How do you do the "wavy" vocal sequence like an opera singer? You know, it's like a-h-a-h-a. I'm not sure how to describe it, but it's kinda like when an opera singer or a singer in general, such as Celine Dion or Britney Houston, makes a long "wavy" vocal sequence, especially at the end of a verse.
You might be disappointed in this answer, because it's nothing special! Based on the link you gave in a comment, this is just something called a melisma, which is just a string of pitches sung on a single syllable.
Think about singing a children's song or a hymn; most new syllables are a change of pitch or a re-articulation of the current pitch. (Think "Old McDonald," "Itsy-Bitsy Spider," etc.) Occasionally you'll sing a string of pitches on one syllable, but it's relatively rare.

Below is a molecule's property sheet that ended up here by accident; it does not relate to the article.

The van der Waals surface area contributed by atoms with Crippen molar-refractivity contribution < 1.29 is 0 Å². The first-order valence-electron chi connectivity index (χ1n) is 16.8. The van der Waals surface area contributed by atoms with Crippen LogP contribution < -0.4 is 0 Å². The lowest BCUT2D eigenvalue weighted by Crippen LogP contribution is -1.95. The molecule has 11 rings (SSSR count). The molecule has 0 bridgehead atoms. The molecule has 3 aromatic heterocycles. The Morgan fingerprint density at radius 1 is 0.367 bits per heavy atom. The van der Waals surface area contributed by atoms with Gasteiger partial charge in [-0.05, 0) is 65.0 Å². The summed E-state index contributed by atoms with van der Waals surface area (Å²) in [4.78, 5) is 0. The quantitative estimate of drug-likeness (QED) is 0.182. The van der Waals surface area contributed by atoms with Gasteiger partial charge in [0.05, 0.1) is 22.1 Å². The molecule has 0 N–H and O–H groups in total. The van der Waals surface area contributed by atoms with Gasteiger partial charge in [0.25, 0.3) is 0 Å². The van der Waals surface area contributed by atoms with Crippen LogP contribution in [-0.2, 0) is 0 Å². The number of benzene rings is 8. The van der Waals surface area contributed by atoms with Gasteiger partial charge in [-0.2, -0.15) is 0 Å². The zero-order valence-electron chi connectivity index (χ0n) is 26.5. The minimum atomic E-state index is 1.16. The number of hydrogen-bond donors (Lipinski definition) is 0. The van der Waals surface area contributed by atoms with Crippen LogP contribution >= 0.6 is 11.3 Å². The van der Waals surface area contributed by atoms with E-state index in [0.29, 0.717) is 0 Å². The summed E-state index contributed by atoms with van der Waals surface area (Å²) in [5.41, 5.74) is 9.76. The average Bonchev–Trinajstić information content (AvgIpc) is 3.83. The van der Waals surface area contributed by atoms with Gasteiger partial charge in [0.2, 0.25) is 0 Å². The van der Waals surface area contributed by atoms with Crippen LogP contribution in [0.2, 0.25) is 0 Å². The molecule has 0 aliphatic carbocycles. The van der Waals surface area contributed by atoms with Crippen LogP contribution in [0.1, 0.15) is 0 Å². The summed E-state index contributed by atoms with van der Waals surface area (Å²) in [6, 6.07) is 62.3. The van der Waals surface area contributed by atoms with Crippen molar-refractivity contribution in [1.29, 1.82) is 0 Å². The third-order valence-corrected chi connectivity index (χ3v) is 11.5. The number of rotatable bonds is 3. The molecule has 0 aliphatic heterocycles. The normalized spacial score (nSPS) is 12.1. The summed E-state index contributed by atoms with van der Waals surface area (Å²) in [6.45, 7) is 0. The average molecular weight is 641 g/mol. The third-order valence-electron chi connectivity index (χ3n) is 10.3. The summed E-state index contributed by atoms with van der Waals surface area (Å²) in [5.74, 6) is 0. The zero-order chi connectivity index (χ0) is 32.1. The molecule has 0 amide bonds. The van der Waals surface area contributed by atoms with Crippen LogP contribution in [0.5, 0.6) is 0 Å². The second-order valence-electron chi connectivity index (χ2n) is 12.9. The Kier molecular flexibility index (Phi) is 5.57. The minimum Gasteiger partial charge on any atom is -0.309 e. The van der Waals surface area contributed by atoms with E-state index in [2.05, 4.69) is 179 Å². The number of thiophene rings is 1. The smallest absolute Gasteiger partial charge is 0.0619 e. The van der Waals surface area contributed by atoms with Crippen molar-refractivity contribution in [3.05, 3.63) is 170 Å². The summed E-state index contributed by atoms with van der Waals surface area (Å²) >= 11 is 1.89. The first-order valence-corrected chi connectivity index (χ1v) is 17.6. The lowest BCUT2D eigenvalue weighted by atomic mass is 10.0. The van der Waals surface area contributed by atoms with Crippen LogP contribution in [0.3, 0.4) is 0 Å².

With a melisma, however, it's one syllable for a string of several pitches, which is all Celine Dion is doing in your example.
Although occasionally a vocalist may switch between an "ah" and an "oh," I'd say this still falls neatly within the melisma tradition.
There's no specific technique to it; just sing it well!
You mean coloratura? Like in the Queen of the Night aria? Well, you do that by having good teachers and practising a whole lot until you have a solid voice support and solid control over it and solid pitch and solid delivery and good breath elasticity and well-rounded leggiero. There is no particular trick to it. You just do everything right and well-controlled and coordinated and it will sound ok on a practised voice.